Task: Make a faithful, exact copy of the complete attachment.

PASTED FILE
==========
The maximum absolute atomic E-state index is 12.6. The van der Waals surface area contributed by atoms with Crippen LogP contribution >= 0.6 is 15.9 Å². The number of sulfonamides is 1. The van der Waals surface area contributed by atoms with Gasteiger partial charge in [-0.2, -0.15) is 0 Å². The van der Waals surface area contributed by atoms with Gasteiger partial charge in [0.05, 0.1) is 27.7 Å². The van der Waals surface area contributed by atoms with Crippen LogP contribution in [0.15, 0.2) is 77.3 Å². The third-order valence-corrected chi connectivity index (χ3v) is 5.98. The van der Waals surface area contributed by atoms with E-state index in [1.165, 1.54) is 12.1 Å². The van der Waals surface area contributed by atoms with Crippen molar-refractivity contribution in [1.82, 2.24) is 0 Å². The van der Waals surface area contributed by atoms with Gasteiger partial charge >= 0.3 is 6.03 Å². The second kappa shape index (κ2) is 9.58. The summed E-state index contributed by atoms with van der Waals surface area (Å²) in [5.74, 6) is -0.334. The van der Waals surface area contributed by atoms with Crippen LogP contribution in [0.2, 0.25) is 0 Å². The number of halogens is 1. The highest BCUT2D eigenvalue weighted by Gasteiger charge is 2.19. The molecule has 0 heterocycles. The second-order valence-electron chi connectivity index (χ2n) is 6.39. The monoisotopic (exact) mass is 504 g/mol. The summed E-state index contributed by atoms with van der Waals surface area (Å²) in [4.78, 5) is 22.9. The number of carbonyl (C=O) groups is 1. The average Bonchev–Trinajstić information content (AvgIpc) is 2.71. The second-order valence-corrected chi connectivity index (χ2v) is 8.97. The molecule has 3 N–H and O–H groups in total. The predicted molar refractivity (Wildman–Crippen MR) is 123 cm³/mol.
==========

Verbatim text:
The maximum absolute atomic E-state index is 12.6. The van der Waals surface area contributed by atoms with Crippen LogP contribution >= 0.6 is 15.9 Å². The number of sulfonamides is 1. The van der Waals surface area contributed by atoms with Gasteiger partial charge in [-0.2, -0.15) is 0 Å². The van der Waals surface area contributed by atoms with Gasteiger partial charge in [0.05, 0.1) is 27.7 Å². The van der Waals surface area contributed by atoms with Crippen LogP contribution in [0.15, 0.2) is 77.3 Å². The third-order valence-corrected chi connectivity index (χ3v) is 5.98. The van der Waals surface area contributed by atoms with E-state index in [1.165, 1.54) is 12.1 Å². The van der Waals surface area contributed by atoms with Crippen molar-refractivity contribution in [1.82, 2.24) is 0 Å². The van der Waals surface area contributed by atoms with Gasteiger partial charge >= 0.3 is 6.03 Å². The second kappa shape index (κ2) is 9.58. The summed E-state index contributed by atoms with van der Waals surface area (Å²) in [5.74, 6) is -0.334. The van der Waals surface area contributed by atoms with Crippen LogP contribution in [0.2, 0.25) is 0 Å². The number of halogens is 1. The highest BCUT2D eigenvalue weighted by Gasteiger charge is 2.19. The molecule has 0 heterocycles. The second-order valence-electron chi connectivity index (χ2n) is 6.39. The monoisotopic (exact) mass is 504 g/mol. The summed E-state index contributed by atoms with van der Waals surface area (Å²) in [4.78, 5) is 22.9. The number of carbonyl (C=O) groups is 1. The average Bonchev–Trinajstić information content (AvgIpc) is 2.71. The second-order valence-corrected chi connectivity index (χ2v) is 8.97. The molecule has 3 N–H and O–H groups in total. The predicted molar refractivity (Wildman–Crippen MR) is 123 cm³/mol.